Cyprus Mail

Economy probe to be accelerated

By George Psyllides

PRESIDENT Nicos Anastasiades on Thursday reiterated the government’s determination to fully investigate the causes of the economic crash as steps were announced to that end.

“Towards this end, he reiterated the government’s readiness to afford any financial or other assistance in a bid to speed up the process,” government spokesman Nicos Christodoulides said.

The spokesman was speaking after a meeting on Thursday morning to review the course of the probe into the causes of the collapse of the economy.

To that end, there will be renewal and strengthening of the team of experts helping the investigators, approval of the funds to procure special software to be used for storing and cross-referencing information from thousands of documents, the spokesman said.

It was also decided to appoint a liaison officer between the police investigators and the legal services in a bid to bring cases before justice as soon as possible.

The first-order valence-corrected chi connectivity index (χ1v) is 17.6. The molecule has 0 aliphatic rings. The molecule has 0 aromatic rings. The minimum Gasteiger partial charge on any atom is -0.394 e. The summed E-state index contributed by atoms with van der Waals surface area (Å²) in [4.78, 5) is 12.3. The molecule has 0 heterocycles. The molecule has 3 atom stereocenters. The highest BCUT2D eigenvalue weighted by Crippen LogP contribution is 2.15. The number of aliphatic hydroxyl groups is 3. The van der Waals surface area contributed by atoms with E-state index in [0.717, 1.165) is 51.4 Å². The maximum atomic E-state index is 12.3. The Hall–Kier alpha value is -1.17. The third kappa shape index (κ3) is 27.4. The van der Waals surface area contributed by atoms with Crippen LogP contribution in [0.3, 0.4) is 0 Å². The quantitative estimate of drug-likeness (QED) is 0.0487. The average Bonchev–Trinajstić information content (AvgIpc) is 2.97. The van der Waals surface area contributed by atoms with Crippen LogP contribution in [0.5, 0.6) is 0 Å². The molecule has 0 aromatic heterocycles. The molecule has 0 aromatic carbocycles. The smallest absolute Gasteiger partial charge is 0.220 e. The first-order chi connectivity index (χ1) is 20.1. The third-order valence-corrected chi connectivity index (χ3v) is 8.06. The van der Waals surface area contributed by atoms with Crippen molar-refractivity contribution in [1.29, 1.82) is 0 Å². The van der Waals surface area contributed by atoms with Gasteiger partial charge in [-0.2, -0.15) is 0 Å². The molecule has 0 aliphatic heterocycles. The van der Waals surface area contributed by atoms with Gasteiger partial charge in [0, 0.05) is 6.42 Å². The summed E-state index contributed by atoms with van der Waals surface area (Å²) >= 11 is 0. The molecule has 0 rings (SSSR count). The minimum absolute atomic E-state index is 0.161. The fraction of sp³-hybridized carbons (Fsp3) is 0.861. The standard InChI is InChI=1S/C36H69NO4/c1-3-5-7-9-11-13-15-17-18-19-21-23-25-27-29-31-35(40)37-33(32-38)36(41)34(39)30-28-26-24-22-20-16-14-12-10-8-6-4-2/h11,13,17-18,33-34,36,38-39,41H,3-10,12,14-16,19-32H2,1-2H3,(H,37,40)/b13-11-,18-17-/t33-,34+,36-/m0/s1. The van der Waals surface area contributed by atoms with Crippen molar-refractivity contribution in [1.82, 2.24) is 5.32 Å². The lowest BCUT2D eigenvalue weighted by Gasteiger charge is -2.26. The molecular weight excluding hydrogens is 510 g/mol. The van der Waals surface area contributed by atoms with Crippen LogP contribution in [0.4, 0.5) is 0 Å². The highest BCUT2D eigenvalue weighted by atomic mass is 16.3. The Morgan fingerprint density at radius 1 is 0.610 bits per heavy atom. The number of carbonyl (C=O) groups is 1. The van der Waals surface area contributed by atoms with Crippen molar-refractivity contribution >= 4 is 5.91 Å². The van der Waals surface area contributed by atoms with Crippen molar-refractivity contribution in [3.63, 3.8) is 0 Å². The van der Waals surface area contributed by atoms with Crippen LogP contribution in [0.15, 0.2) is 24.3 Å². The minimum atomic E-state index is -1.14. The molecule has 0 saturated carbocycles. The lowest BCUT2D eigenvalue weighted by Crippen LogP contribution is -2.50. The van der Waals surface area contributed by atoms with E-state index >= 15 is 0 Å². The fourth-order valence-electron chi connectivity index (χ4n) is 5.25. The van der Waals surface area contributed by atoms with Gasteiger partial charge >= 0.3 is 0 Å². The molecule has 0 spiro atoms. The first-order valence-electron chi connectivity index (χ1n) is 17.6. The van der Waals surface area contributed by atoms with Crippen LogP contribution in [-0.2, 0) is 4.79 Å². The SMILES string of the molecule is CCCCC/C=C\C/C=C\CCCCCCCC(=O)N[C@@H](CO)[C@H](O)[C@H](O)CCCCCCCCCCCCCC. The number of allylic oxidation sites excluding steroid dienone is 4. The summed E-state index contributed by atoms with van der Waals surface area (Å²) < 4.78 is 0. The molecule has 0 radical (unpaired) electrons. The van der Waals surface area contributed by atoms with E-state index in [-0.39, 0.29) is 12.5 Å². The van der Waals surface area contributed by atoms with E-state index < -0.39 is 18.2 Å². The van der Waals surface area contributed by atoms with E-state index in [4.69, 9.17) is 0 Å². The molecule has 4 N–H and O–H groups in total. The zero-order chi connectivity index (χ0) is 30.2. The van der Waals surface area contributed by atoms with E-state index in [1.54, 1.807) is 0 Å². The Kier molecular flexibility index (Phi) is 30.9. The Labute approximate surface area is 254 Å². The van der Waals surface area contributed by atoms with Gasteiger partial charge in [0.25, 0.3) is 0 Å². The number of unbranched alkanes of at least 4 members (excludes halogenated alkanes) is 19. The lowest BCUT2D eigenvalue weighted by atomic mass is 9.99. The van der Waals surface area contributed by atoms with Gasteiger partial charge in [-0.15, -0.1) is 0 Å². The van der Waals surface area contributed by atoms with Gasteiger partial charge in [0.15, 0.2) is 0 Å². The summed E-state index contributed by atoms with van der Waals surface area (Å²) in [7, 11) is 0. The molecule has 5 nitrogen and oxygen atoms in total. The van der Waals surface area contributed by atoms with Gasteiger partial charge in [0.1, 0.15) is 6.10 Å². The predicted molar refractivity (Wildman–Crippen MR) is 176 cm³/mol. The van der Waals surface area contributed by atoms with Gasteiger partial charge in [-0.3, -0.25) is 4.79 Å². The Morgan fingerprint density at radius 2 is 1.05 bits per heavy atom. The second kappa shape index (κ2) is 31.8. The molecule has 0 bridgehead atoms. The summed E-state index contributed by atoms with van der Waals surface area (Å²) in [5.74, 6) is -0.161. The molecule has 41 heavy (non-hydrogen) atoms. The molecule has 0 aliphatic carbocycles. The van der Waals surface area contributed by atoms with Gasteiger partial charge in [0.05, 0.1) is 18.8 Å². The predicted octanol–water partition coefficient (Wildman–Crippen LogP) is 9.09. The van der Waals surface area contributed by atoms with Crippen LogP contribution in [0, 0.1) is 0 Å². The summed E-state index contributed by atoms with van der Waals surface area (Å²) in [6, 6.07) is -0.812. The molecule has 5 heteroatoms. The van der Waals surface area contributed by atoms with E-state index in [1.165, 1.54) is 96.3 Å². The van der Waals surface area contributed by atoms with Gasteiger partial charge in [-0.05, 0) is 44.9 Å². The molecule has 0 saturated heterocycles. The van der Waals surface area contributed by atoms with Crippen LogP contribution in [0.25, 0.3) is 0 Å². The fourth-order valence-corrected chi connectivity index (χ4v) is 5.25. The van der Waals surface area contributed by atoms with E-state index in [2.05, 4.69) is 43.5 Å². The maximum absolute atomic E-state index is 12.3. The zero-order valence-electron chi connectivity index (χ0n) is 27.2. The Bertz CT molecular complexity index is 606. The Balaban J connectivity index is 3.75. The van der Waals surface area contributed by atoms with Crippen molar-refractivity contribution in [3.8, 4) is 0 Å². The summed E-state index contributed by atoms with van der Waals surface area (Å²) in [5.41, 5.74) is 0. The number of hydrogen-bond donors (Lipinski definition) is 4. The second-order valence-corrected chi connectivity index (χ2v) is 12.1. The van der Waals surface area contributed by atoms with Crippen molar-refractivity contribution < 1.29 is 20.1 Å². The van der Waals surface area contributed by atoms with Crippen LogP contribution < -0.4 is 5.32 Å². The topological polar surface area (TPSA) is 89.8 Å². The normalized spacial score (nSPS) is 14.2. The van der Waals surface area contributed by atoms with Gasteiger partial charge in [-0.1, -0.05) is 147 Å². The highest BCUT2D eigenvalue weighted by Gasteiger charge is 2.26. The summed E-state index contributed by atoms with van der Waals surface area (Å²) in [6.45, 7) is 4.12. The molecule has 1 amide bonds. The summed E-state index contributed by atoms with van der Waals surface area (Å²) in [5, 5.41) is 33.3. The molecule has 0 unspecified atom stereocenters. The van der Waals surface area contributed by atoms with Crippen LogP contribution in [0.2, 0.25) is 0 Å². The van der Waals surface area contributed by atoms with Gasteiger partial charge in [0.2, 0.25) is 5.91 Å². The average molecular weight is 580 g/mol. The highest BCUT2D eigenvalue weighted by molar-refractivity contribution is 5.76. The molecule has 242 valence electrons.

Cases at an advanced stage will be given priority, the spokesman said.

“With full respect to the state’s institutions, the president reiterated the government’s determination to carry out a full and in-depth investigation of every illegal act that led thousands of our fellow citizens to pay immense financial cost as a result of the mismanagement of the banking sector by those who were responsible,” Christodoulides said.

The meeting was chaired Anastasiades, and attended by members of the House Ethics Committee, the attorney-general, and the deputy chief of police among others.

The government had said the meeting did not aim at interfering with the work of the attorney-general but was part of the president’s zero-tolerance approach to uncovering those responsible.

There has been criticism over the speed of the investigation into the collapse, which saw one bank close and another recapitalised by seizing clients’ deposits.

The scope of the police inquiry covers the expansion into Greece, bank corporate governance, the acquisition of Greek bonds, and how now-defunct Laiki Bank came to amass some €9b in emergency liquidity, a liability since passed onto the Bank of Cyprus.

Cypriot banks lost about €4.5bln when European Union leaders agreed in late 2011 to a Greek debt write-down, designed to make that country’s debt burden more sustainable.


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